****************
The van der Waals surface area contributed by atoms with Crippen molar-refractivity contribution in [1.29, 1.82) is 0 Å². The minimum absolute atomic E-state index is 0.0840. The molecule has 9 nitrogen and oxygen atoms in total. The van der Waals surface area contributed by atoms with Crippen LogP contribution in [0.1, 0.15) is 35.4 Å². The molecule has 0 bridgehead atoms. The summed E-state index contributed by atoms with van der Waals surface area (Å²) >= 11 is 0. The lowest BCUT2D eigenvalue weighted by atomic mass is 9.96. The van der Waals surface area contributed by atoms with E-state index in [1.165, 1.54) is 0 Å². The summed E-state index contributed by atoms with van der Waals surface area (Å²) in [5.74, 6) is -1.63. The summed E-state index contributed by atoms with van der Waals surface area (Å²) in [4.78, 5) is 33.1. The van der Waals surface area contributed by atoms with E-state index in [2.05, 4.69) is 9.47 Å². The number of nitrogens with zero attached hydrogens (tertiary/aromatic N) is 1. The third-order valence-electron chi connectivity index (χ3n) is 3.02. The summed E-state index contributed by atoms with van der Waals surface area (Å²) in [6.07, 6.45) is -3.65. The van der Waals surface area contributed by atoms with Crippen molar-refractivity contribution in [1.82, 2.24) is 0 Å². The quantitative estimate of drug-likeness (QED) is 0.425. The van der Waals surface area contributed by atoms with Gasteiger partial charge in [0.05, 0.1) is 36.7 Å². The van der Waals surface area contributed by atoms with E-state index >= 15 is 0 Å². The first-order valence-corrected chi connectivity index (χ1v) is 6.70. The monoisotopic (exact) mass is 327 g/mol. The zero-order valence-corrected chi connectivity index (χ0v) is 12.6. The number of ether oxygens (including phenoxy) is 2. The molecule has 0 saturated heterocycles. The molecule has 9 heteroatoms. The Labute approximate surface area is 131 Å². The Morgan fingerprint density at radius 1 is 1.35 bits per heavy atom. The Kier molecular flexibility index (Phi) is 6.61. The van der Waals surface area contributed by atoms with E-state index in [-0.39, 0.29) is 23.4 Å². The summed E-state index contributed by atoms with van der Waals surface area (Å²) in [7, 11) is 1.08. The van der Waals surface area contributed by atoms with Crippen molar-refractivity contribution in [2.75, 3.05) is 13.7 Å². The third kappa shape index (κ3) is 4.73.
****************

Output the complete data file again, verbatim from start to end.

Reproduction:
The van der Waals surface area contributed by atoms with Crippen molar-refractivity contribution in [1.29, 1.82) is 0 Å². The minimum absolute atomic E-state index is 0.0840. The molecule has 9 nitrogen and oxygen atoms in total. The van der Waals surface area contributed by atoms with Crippen LogP contribution in [0.1, 0.15) is 35.4 Å². The molecule has 0 bridgehead atoms. The summed E-state index contributed by atoms with van der Waals surface area (Å²) >= 11 is 0. The lowest BCUT2D eigenvalue weighted by atomic mass is 9.96. The van der Waals surface area contributed by atoms with E-state index in [1.165, 1.54) is 0 Å². The summed E-state index contributed by atoms with van der Waals surface area (Å²) in [5.74, 6) is -1.63. The summed E-state index contributed by atoms with van der Waals surface area (Å²) in [4.78, 5) is 33.1. The van der Waals surface area contributed by atoms with E-state index in [2.05, 4.69) is 9.47 Å². The number of nitrogens with zero attached hydrogens (tertiary/aromatic N) is 1. The third-order valence-electron chi connectivity index (χ3n) is 3.02. The summed E-state index contributed by atoms with van der Waals surface area (Å²) in [6.07, 6.45) is -3.65. The van der Waals surface area contributed by atoms with Crippen molar-refractivity contribution in [1.82, 2.24) is 0 Å². The quantitative estimate of drug-likeness (QED) is 0.425. The van der Waals surface area contributed by atoms with Gasteiger partial charge in [0.05, 0.1) is 36.7 Å². The van der Waals surface area contributed by atoms with E-state index >= 15 is 0 Å². The first-order valence-corrected chi connectivity index (χ1v) is 6.70. The monoisotopic (exact) mass is 327 g/mol. The zero-order valence-corrected chi connectivity index (χ0v) is 12.6. The number of ether oxygens (including phenoxy) is 2. The molecule has 0 saturated heterocycles. The molecule has 9 heteroatoms. The Labute approximate surface area is 131 Å². The Morgan fingerprint density at radius 1 is 1.35 bits per heavy atom. The Kier molecular flexibility index (Phi) is 6.61. The van der Waals surface area contributed by atoms with E-state index in [-0.39, 0.29) is 23.4 Å². The summed E-state index contributed by atoms with van der Waals surface area (Å²) in [7, 11) is 1.08. The van der Waals surface area contributed by atoms with Crippen molar-refractivity contribution in [2.75, 3.05) is 13.7 Å². The third kappa shape index (κ3) is 4.73.